(l to r): Joop Zoetemelk, Eddy Merckx and Gosta Pettersson.
Although I love presenting some of the more heroic images of cycling, there's always the odd non-cycling image that requires some attention...
I admit I'm late in presenting this fun image from the 1971 Tour de France and it's not due to Eddy Merckx or Joop Zoetemelk. It's really because of the third rider. On November 23rd it was the 72nd birthday of the great Swedish rider Gosta Pettersson.
This is, of course, one of those candid moments before the start of the stage. I don't know which stage it is. One thing I find quite funny, more so the smiling Zoetemelk and Pettersson trying to grab the yellow jersey off Merckx. It never did happen as the Cannibal did everything in his super human powers to keep it on to Paris.
Gosta Pettersson turned pro in 1970 at age 30. A late bloomer. He was third in the 1970 Tour and rode to prominence winning the 1971 Giro. He did shine brightly as an amateur. During 1967-69, along with his brothers: Erik, Sture & Thomas won the World Amateur Championships in the 100km Team Time Trial. Add to that; a 1968 Olympic Silver (100km TTT) and Olympic Bronze in the Men's Road Race. An amazing record before he turned professional.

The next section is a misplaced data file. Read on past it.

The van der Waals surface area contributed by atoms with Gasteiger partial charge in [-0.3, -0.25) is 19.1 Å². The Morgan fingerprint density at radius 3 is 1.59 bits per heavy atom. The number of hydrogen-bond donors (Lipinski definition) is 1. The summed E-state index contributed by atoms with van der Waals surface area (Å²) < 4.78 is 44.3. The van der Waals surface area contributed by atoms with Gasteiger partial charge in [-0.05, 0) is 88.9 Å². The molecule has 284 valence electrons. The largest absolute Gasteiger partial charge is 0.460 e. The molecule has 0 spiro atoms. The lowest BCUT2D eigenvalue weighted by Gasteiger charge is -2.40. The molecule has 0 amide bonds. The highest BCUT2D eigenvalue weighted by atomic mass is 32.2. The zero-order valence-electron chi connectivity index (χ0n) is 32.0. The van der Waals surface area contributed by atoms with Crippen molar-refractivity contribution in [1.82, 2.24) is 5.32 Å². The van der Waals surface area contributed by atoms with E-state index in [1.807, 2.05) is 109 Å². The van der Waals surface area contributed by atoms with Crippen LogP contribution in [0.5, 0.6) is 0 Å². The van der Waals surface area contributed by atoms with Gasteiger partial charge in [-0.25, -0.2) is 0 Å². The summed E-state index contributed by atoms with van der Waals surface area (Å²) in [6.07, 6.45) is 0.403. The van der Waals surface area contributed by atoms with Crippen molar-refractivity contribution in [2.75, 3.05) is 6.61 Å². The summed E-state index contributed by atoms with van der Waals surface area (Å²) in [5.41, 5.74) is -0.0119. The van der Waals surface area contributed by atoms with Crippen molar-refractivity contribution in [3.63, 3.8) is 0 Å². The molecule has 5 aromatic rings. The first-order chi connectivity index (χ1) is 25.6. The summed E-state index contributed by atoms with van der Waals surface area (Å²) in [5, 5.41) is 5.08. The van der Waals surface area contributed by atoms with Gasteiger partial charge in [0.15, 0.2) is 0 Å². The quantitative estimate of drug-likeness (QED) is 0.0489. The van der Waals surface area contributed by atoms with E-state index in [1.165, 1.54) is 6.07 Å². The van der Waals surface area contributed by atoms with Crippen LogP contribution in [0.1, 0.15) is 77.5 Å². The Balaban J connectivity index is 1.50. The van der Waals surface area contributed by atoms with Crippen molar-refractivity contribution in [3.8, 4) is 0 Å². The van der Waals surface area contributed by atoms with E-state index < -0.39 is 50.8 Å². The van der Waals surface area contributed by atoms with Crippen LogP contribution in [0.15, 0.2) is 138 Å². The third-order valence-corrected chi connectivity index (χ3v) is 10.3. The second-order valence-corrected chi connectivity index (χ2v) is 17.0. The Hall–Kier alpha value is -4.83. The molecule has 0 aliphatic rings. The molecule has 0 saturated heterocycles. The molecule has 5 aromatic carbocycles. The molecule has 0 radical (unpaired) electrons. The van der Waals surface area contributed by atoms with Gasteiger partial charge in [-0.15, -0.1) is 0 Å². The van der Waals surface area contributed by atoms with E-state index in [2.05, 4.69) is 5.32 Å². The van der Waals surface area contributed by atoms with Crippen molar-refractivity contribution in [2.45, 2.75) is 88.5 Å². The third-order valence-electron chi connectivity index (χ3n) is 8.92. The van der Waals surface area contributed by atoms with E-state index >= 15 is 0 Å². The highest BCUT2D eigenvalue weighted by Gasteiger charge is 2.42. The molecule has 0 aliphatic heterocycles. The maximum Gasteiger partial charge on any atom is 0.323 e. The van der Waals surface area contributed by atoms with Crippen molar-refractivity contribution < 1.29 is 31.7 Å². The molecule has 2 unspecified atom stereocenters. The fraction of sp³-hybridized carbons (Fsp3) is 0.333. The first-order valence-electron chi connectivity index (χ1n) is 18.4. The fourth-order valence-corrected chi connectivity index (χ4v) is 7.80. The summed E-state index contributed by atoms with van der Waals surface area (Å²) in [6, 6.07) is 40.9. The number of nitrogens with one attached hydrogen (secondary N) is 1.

Joop Zoetemelk, wearing the white combination jersey, finished second overall. Gosta Pettersson (Ferretti), in May of the same year won the Giro but abandoned this his final Tour.
You may wonder does the white jersey signify the leader of the young rider classification? No, not always. From 1968 to 1975 the white jersey was the combination classification. The best rider in the overall, points and climbing classifications. In 1975, that was dropped and replaced by the Best Young Rider Classification. And, by the end of the 1971 Tour, Merckx was so superior he won the combination classification. He had the last laugh.